Insurista, the comprehensive insurance blog

Full width home advertisement

Post Page Advertisement [Top]

rental car damage and liability insurance

Third-party fire and theft car insurance represents a policy type offering broader protections than basic third-party coverage, yet less extensive than a comprehensive motor vehicle insurance policy. The scope of coverage includes:

  • Third-party liability protection - covering damage caused to third-party property and vehicles

  • Fire damage - responding in the event the insured vehicle is damaged by fire

  • Theft coverage - covering loss arising from the theft of the insured vehicle

However, damage to the policyholder's own vehicle resulting from an at-fault accident is excluded.

This policy type can represent an appropriate option for drivers seeking more coverage than a basic third-party policy provides, but who wish to avoid the higher premiums associated with comprehensive insurance. It offers a middle-ground in terms of balancing the extent of coverage against affordability.

thrid party fire and theft insurance if the best coverage if you own an older vehicle that is not worth much money.

Coverage of Third-Party Fire and Theft Insurance

Third-party fire and theft insurance offers a middle ground between basic third-party and comprehensive car insurance policies. It covers liability claims from third-parties as well as fire and theft risks while excluding its own damage cover in at-fault accidents.

Third-Party Liability Protection

This type of policy provides the same liability coverage as a standard third-party policy. Specifically, it will pay out for:

  • Damage to another person's vehicle or property, if the policyholder was at fault for the accident

  • Injuries sustained by other drivers, passengers, cyclists, or pedestrians, arising from an at-fault accident involving the insured vehicle

The typical third-party liability limit is $20 million, which is designed to cover associated repair costs and medical expenses. Some insurers may also offer a small amount of coverage (generally up to $5,000) for damage to the policyholder's own vehicle stemming from a collision with an uninsured or unidentified driver.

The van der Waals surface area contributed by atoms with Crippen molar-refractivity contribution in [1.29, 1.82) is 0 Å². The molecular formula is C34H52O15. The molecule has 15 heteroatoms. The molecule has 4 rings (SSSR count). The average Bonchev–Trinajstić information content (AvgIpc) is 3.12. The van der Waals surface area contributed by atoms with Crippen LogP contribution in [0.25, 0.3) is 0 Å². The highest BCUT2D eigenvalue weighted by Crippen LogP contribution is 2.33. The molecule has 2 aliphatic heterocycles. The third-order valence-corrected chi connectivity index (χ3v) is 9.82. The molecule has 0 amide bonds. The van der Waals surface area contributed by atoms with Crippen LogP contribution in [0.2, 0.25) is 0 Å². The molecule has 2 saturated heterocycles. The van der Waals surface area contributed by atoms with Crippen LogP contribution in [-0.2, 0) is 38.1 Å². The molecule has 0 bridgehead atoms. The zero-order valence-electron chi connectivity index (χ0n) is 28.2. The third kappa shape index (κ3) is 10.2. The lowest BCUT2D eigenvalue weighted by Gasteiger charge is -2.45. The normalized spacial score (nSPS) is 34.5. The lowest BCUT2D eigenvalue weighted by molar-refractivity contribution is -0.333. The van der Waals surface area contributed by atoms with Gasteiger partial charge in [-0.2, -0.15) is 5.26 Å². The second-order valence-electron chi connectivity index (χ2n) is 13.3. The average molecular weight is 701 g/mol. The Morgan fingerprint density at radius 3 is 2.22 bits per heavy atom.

Fire Damage Cover

Fire insurance is included, meaning the policy will respond in the event the insured vehicle sustains fire damage. This encompasses:

  • Accidental fires, for instance, due to an electrical fault

  • Intentionally lit fires or arson

  • Bushfires, grassfires, and other disasters

The policyholder can select a sum insured for their vehicle, usually up to $10,000. This value should be sufficient to cover repair costs or the total loss payout if the vehicle is written off. Additional benefits may involve:

  • Towing expenses to transport the damaged vehicle to a repairer

  • Provision of a rental car for up to 21 days while repairs are completed

Theft Coverage

Theft insurance is provided, responding in cases where the insured vehicle is stolen or subject to attempted theft. This includes:

  • Theft of the entire vehicle

  • Damage sustained while perpetrators break into the car

  • Theft of parts or accessories attached to the vehicle

As with fire damage, the policyholder nominates a sum insured up to approximately $10,000 to cover replacement costs if the vehicle is not recovered. Supplementary benefits could involve transportation costs and short-term car rental.


Third-party fire and theft policies do not cover damage to the policyholder's own car arising from an at-fault accident. A comprehensive cover would be required for this protection. Other general exclusions comprise:

  • Gradual wear and tear over time

  • Mechanical or electrical breakdowns

  • Incidents occurring while committing a criminal offense

In summary, this type of motor vehicle insurance delivers solid coverage against third-party liability claims, fire, and theft, but leaves the policyholder exposed to own damage in an at-fault collision.

Comparison to Comprehensive and Third-Party Only Insurance

Third-party fire and theft insurance occupies a middle ground between basic third-party property damage and comprehensive motor vehicle insurance. Here is how it contrasts with each:

Compared to Third-Party Only Insurance

A standard third-party policy includes:

  • Coverage for damage to third-party property and vehicles (third-party liability)

It does NOT provide:

  • Any cover for the policyholder's own vehicle resulting from fire, theft, or an at-fault accident

Third-party fire and theft enhance the basic third-party protection by adding:

  • Fire damage cover

  • Theft cover

Thereby granting some protection for the policyholder's own vehicle against those specific risks.

Compared to Comprehensive Insurance